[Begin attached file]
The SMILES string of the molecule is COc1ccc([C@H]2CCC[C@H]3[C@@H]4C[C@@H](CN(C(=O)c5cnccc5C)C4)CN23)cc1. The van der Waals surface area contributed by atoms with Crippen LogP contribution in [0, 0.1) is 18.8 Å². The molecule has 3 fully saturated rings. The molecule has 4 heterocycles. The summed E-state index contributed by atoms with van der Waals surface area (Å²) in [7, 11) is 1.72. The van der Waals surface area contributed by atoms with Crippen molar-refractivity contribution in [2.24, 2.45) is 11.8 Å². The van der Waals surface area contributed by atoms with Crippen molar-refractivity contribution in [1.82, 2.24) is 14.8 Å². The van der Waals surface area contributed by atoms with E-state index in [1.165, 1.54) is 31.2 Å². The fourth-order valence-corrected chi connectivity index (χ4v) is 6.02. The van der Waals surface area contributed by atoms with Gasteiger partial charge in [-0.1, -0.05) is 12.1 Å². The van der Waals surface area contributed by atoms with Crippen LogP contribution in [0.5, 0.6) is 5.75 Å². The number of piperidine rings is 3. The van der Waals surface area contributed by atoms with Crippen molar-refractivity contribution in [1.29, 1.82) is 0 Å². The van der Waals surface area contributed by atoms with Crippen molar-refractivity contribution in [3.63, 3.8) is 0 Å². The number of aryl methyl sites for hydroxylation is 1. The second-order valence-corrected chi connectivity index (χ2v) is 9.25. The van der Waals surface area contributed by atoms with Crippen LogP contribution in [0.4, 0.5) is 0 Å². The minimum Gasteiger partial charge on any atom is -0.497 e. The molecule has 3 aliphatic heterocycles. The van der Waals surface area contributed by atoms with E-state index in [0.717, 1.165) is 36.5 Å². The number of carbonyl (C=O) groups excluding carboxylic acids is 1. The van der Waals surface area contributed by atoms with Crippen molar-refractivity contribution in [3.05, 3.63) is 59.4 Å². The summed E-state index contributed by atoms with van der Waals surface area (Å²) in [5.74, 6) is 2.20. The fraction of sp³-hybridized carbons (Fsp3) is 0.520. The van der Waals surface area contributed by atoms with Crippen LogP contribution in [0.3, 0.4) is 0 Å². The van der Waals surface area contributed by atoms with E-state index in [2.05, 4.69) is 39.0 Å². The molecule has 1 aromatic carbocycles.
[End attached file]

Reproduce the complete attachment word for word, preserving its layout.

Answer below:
The SMILES string of the molecule is COc1ccc([C@H]2CCC[C@H]3[C@@H]4C[C@@H](CN(C(=O)c5cnccc5C)C4)CN23)cc1. The van der Waals surface area contributed by atoms with Crippen LogP contribution in [0, 0.1) is 18.8 Å². The molecule has 3 fully saturated rings. The molecule has 4 heterocycles. The summed E-state index contributed by atoms with van der Waals surface area (Å²) in [7, 11) is 1.72. The van der Waals surface area contributed by atoms with Crippen molar-refractivity contribution in [2.24, 2.45) is 11.8 Å². The van der Waals surface area contributed by atoms with Crippen molar-refractivity contribution in [1.82, 2.24) is 14.8 Å². The van der Waals surface area contributed by atoms with E-state index in [1.165, 1.54) is 31.2 Å². The fourth-order valence-corrected chi connectivity index (χ4v) is 6.02. The van der Waals surface area contributed by atoms with Gasteiger partial charge in [-0.1, -0.05) is 12.1 Å². The van der Waals surface area contributed by atoms with Crippen LogP contribution in [0.5, 0.6) is 5.75 Å². The number of piperidine rings is 3. The van der Waals surface area contributed by atoms with Crippen molar-refractivity contribution in [1.29, 1.82) is 0 Å². The van der Waals surface area contributed by atoms with Crippen molar-refractivity contribution in [3.63, 3.8) is 0 Å². The number of aryl methyl sites for hydroxylation is 1. The second-order valence-corrected chi connectivity index (χ2v) is 9.25. The van der Waals surface area contributed by atoms with Crippen LogP contribution in [0.4, 0.5) is 0 Å². The minimum Gasteiger partial charge on any atom is -0.497 e. The molecule has 3 aliphatic heterocycles. The van der Waals surface area contributed by atoms with E-state index in [0.717, 1.165) is 36.5 Å². The number of carbonyl (C=O) groups excluding carboxylic acids is 1. The van der Waals surface area contributed by atoms with Crippen molar-refractivity contribution in [3.05, 3.63) is 59.4 Å². The summed E-state index contributed by atoms with van der Waals surface area (Å²) in [5.74, 6) is 2.20. The fraction of sp³-hybridized carbons (Fsp3) is 0.520. The van der Waals surface area contributed by atoms with Crippen LogP contribution in [0.3, 0.4) is 0 Å². The van der Waals surface area contributed by atoms with E-state index in [2.05, 4.69) is 39.0 Å². The molecule has 1 aromatic carbocycles.